Navigating mental health can look different depending on several factors, including gender identity and sexual orientation. The Rest for Resistance community exists to provide a healing space for LGBTQIA+ individuals as well as other stigmatized groups such as sex workers, immigrants, persons with physical and/or mental disabilities, and those living at the intersections of all of the above.
On their blog, you can find various emotional support resources for LGBTQ2SIA+ and BIPOC communities, including articles and events. Follow the Rest for Resistance community on Instagram @qtpocmentalhealth to fill your feed with uplifting original writing and art by Queer, Trans people of color.
Black mental health podcasts that inspire deep conversations
Therapy for Black Girls
Therapy for Black Girls is a safe space to talk about mental health obstacles that hinder Black women. This weekly chat is hosted by Dr. Joy Harden Bradford, a licensed psychologist and public speaker. By using pop culture to illustrate psychological concepts, she aims to make mental health topics more relevant for Black women. This podcast covers any topic that involves personal development and mental health, from egg freezing and fertility to exploring your Afro-Latina identity.
Let’s Talk Bruh
Let’s Talk Bruh is a podcast that talks all about Black masculinity, Black male privilege, vulnerability, patriarchy’s impact on Black women and more. Founded by Jeremy Herte, Let’s Talk Bruh aims to create a safe space for learning, healing, and interactive conversations. On Instagram, the Let’s Talk Bruh team posts short highlights of their most engaging podcast episodes and daily mental health reminders for Black men. Join their growing community of 700+ Black men on Facebook to connect with others and tune in to their podcast episodes every Wednesday.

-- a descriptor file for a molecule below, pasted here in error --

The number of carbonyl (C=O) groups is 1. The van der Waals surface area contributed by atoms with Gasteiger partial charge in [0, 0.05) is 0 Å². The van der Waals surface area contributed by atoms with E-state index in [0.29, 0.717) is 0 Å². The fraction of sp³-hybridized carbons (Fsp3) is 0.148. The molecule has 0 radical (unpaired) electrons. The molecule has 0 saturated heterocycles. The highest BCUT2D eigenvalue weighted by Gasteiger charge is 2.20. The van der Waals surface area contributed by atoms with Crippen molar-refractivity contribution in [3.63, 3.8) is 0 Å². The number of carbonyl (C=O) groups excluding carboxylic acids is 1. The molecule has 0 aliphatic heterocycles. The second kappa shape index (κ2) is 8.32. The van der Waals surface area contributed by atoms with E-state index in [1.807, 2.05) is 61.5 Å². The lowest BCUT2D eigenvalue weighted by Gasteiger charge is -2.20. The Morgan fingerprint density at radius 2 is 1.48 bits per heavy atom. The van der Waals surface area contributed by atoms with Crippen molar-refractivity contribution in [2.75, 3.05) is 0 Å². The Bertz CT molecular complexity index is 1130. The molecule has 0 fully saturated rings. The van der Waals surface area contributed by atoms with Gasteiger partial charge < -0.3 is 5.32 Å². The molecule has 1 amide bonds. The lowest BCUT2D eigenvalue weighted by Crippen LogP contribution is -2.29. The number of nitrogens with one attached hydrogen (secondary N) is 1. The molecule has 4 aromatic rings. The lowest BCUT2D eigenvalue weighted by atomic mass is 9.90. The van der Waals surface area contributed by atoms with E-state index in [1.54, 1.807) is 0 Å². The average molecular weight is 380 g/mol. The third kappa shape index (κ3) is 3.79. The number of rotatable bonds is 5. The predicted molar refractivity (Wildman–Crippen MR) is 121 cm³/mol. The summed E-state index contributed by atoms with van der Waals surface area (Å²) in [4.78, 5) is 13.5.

Balanced Black Girl
If you can’t get enough of podcasts that talk about Black mental health, Balanced Black Girl is another great podcast to tune in during your daily routine. Hosted by Les, a former personal trainer and nutrition coach, Balanced Black Girl is a safe space for Black millennial women to explore healthier habits and routines. If you’re craving a more engaged sense of community, the community also provides a membership option called Guided that includes monthly classes and Q&A calls with guests from the podcast, on-demand self-care courses, guided meditations, journaling exercises and more.
Must-watch videos about Black mental health
Carrington Bruton, or @carringtonlbruton on Tiktok, is a Black actress who plays ‘Jill’ on FOX’s hit show “Empire.” She is also a Black autistic female with inattentive ADHD. She received a diagnosis for both conditions back in October 2020, and since then, Carrington has dedicated her TikTok platform to share her experience of being a neurodiverse Black woman and being diagnosed later in life. On her Instagram, you can find a mix of content ranging in topics from ADHD and her acting career to her clean luxury skincare brand Temple Face and Body.